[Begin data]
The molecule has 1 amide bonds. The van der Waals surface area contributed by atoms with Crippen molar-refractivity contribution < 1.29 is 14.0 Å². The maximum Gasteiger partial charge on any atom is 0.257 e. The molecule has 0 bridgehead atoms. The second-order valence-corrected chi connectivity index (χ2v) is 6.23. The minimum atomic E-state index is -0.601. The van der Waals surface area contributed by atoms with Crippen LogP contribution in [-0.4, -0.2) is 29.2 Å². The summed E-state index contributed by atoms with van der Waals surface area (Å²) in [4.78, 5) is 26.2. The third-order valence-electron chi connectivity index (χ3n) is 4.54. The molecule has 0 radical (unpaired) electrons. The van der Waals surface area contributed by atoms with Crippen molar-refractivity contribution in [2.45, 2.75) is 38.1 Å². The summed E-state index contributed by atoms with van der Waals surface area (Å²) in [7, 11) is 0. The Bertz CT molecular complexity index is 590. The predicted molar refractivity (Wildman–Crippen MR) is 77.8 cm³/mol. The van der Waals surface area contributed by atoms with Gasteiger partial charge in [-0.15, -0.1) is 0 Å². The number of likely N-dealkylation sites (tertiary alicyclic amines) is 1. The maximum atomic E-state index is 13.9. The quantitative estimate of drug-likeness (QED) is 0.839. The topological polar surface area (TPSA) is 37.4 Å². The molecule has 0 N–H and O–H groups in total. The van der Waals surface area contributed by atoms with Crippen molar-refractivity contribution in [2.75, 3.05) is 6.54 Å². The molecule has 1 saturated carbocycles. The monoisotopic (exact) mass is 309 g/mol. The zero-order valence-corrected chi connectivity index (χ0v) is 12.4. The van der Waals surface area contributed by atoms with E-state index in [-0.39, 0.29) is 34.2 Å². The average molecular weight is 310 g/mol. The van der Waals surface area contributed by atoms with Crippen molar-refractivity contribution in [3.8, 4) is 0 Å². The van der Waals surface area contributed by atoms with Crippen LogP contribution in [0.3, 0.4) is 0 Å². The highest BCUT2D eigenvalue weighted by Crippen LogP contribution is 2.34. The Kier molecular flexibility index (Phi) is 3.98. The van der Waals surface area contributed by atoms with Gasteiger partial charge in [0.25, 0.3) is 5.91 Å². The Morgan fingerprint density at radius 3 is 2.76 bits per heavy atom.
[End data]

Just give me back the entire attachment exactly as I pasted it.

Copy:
The molecule has 1 amide bonds. The van der Waals surface area contributed by atoms with Crippen molar-refractivity contribution < 1.29 is 14.0 Å². The maximum Gasteiger partial charge on any atom is 0.257 e. The molecule has 0 bridgehead atoms. The second-order valence-corrected chi connectivity index (χ2v) is 6.23. The minimum atomic E-state index is -0.601. The van der Waals surface area contributed by atoms with Crippen LogP contribution in [-0.4, -0.2) is 29.2 Å². The summed E-state index contributed by atoms with van der Waals surface area (Å²) in [4.78, 5) is 26.2. The third-order valence-electron chi connectivity index (χ3n) is 4.54. The molecule has 0 radical (unpaired) electrons. The van der Waals surface area contributed by atoms with Crippen molar-refractivity contribution in [2.45, 2.75) is 38.1 Å². The summed E-state index contributed by atoms with van der Waals surface area (Å²) in [7, 11) is 0. The Bertz CT molecular complexity index is 590. The predicted molar refractivity (Wildman–Crippen MR) is 77.8 cm³/mol. The van der Waals surface area contributed by atoms with Gasteiger partial charge in [-0.15, -0.1) is 0 Å². The number of likely N-dealkylation sites (tertiary alicyclic amines) is 1. The maximum atomic E-state index is 13.9. The quantitative estimate of drug-likeness (QED) is 0.839. The topological polar surface area (TPSA) is 37.4 Å². The molecule has 0 N–H and O–H groups in total. The van der Waals surface area contributed by atoms with Crippen molar-refractivity contribution in [2.75, 3.05) is 6.54 Å². The molecule has 1 saturated carbocycles. The monoisotopic (exact) mass is 309 g/mol. The zero-order valence-corrected chi connectivity index (χ0v) is 12.4. The van der Waals surface area contributed by atoms with E-state index in [-0.39, 0.29) is 34.2 Å². The average molecular weight is 310 g/mol. The van der Waals surface area contributed by atoms with Crippen molar-refractivity contribution in [3.8, 4) is 0 Å². The van der Waals surface area contributed by atoms with Crippen LogP contribution in [0.3, 0.4) is 0 Å². The highest BCUT2D eigenvalue weighted by Crippen LogP contribution is 2.34. The Kier molecular flexibility index (Phi) is 3.98. The van der Waals surface area contributed by atoms with Gasteiger partial charge in [0.25, 0.3) is 5.91 Å². The Morgan fingerprint density at radius 3 is 2.76 bits per heavy atom.